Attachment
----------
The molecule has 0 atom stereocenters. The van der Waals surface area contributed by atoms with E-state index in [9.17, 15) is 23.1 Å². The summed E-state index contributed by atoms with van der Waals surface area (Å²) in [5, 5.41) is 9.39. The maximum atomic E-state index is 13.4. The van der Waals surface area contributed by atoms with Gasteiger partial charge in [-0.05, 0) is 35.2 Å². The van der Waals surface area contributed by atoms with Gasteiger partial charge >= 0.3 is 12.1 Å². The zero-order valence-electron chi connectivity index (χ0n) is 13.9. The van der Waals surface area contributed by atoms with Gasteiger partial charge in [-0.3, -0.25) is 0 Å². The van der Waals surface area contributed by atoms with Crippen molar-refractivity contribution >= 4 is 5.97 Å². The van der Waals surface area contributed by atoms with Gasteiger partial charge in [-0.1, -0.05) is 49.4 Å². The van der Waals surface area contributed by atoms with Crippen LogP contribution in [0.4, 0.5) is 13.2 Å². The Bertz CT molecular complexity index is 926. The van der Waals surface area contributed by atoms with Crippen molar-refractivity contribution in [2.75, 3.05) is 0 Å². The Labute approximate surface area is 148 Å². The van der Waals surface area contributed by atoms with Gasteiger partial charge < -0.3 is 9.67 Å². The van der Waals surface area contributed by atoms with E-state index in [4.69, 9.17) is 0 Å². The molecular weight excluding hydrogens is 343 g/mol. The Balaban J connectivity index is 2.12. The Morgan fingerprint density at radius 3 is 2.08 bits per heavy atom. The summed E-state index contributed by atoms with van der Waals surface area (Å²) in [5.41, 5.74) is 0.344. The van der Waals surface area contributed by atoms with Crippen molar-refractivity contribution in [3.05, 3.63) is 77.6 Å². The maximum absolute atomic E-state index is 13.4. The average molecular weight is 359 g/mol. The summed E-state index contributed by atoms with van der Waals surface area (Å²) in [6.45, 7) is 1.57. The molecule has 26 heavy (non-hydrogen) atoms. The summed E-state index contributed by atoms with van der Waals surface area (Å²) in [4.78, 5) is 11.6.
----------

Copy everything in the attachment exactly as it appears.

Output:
The molecule has 0 atom stereocenters. The van der Waals surface area contributed by atoms with E-state index in [9.17, 15) is 23.1 Å². The summed E-state index contributed by atoms with van der Waals surface area (Å²) in [5, 5.41) is 9.39. The maximum atomic E-state index is 13.4. The van der Waals surface area contributed by atoms with Gasteiger partial charge in [-0.05, 0) is 35.2 Å². The van der Waals surface area contributed by atoms with Gasteiger partial charge >= 0.3 is 12.1 Å². The zero-order valence-electron chi connectivity index (χ0n) is 13.9. The van der Waals surface area contributed by atoms with Gasteiger partial charge in [-0.3, -0.25) is 0 Å². The van der Waals surface area contributed by atoms with Crippen molar-refractivity contribution >= 4 is 5.97 Å². The van der Waals surface area contributed by atoms with Gasteiger partial charge in [-0.1, -0.05) is 49.4 Å². The van der Waals surface area contributed by atoms with Crippen LogP contribution in [0.4, 0.5) is 13.2 Å². The Bertz CT molecular complexity index is 926. The van der Waals surface area contributed by atoms with Crippen molar-refractivity contribution in [2.75, 3.05) is 0 Å². The Labute approximate surface area is 148 Å². The van der Waals surface area contributed by atoms with Gasteiger partial charge < -0.3 is 9.67 Å². The van der Waals surface area contributed by atoms with E-state index in [4.69, 9.17) is 0 Å². The molecular weight excluding hydrogens is 343 g/mol. The Balaban J connectivity index is 2.12. The Morgan fingerprint density at radius 3 is 2.08 bits per heavy atom. The summed E-state index contributed by atoms with van der Waals surface area (Å²) in [5.41, 5.74) is 0.344. The van der Waals surface area contributed by atoms with Crippen molar-refractivity contribution in [3.05, 3.63) is 77.6 Å². The maximum absolute atomic E-state index is 13.4. The average molecular weight is 359 g/mol. The summed E-state index contributed by atoms with van der Waals surface area (Å²) in [6.45, 7) is 1.57. The molecule has 26 heavy (non-hydrogen) atoms. The summed E-state index contributed by atoms with van der Waals surface area (Å²) in [4.78, 5) is 11.6.